The Noun Phrase in Romance and Germanic

Structure, variation, and change

Editors
| University of Amsterdam
| University of Amsterdam
HardboundAvailable
ISBN 9789027255549 | EUR 99.00 | USD 149.00
 
e-Book
ISBN 9789027287298 | EUR 99.00 | USD 149.00
 
One of the recurrent questions in historical linguistics is to what extent languages can borrow grammar from other languages. It seems for instance hardly likely that each 'average European' language developed a definite article all by itself, without any influence from neighbouring languages. It is, on the other hand, by no means clear what exactly was borrowed, since the way in which definiteness is expressed differs greatly among the various Germanic and Romance languages and dialects. One of the main aims of this volume is to shed some light on the question of what is similar and what is different in the structure of the noun phrase of the various Romance and Germanic languages and dialects, and what causes this similarity or difference.
[Linguistik Aktuell/Linguistics Today, 171]  2011.  vii, 283 pp.
Publishing status: Available
Table of Contents
Foreword
vii–viii
The noun phrase in Germanic and Romance: Common developments and differences
Harry Perridon and Petra Sleeman
1–22
Part I. Variation
Scaling the variation in Romance and Germanic nominalizations
Artemis Alexiadou, Gianina Iordachioaia and Florian Schäfer
25–40
What all happens when a universal quantifier combines with an interrogative DP
Robert Cirillo
41–56
Micro-diversity in Dutch interrogative DPs: A case study on the (dis)continuous wat voor ’n N-construction
Norbert Corver and Marjo van Koppen
57–88
Noun phrase structure and movement: A cross-linguistic comparison of such/sådan/solch and so//so
Johanna L. Wood and Sten Vikner
89–110
A unified structure for Scandinavian DPs
Susanne Lohrmann
111–126
A semantic approach to noun phrase structure and the definite – indefinite distinction in Germanic and Romance
Ulla Stroh-Wollin
127–140
Definite determiners in two English-based creoles: Specificity or definiteness?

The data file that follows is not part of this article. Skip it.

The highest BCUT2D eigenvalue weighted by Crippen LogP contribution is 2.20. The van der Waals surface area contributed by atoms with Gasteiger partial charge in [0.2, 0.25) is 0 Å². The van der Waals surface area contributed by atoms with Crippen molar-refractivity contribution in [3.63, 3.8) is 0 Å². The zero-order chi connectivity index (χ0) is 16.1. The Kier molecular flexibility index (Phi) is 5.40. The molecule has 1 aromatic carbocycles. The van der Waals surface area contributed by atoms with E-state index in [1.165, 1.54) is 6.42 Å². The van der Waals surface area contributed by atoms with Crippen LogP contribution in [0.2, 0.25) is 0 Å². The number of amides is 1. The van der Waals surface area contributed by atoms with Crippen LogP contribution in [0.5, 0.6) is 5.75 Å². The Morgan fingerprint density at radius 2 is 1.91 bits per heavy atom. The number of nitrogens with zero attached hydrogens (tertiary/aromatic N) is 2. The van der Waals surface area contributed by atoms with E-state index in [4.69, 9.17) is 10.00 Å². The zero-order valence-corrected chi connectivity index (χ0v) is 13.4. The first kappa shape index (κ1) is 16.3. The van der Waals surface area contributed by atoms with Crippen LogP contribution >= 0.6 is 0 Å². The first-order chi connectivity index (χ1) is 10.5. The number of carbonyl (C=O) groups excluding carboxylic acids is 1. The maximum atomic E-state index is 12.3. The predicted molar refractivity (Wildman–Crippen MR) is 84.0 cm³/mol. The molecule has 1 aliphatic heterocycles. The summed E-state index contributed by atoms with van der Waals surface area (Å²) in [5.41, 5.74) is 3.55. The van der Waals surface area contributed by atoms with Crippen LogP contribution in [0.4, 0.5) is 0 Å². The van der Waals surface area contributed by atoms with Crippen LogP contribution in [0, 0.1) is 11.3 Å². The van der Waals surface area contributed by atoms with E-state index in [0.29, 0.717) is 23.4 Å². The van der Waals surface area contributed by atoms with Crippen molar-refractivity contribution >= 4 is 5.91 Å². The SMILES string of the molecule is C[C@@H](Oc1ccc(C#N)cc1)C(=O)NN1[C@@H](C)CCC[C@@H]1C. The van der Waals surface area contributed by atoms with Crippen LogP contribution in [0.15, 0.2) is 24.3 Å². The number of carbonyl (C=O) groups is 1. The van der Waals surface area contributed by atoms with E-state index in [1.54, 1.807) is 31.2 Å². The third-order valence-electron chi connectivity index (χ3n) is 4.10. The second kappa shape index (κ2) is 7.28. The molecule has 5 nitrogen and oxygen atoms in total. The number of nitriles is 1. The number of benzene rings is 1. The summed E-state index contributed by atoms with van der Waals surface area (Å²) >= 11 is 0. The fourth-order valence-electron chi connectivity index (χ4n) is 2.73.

Ekaterina Bobyleva
141–156
Part II. Change
Form-function mismatches in (formally) definite English noun phrases: Towards a diachronic account
Christopher Lucas
159–174
The emergence of the definite article in English: A contact-induced change?
Paola Crisma
175–192
On the syntax of Romanian definite phrases: Changes in the patterns of definiteness checking
Alexandra Cornilescu and Alexandru Nicolae
193–222
Coexisting structures and competing functions in genitive word order
Elisabetta Magni
223–240
Anaphoric adjectives becoming determiners: A corpus-based account
Freek Van de Velde
241–256
From N to D: Charting the time course of the internal rise of French n-words
Viviane Déprez
257–280
Index
281–284
Cited by

Cited by other publications

Lander, Eric T. & Liliane Haegeman
2014. Old Norse as an NP Language: With Observations on the Common Norse and Northwest Germanic Runic Inscriptions. Transactions of the Philological Society 112:3  pp. 279 ff. Crossref logo
Roehrs, Dorian
2013. The Inner Makeup of Definite Determiners: The Case of Germanic. Journal of Germanic Linguistics 25:4  pp. 295 ff. Crossref logo

This list is based on CrossRef data as of 06 november 2020. Please note that it may not be complete. Sources presented here have been supplied by the respective publishers. Any errors therein should be reported to them.

Subjects
BIC Subject: CFK – Grammar, syntax
BISAC Subject: LAN009000 – LANGUAGE ARTS & DISCIPLINES / Linguistics / General
U.S. Library of Congress Control Number:  2010045313 | Marc record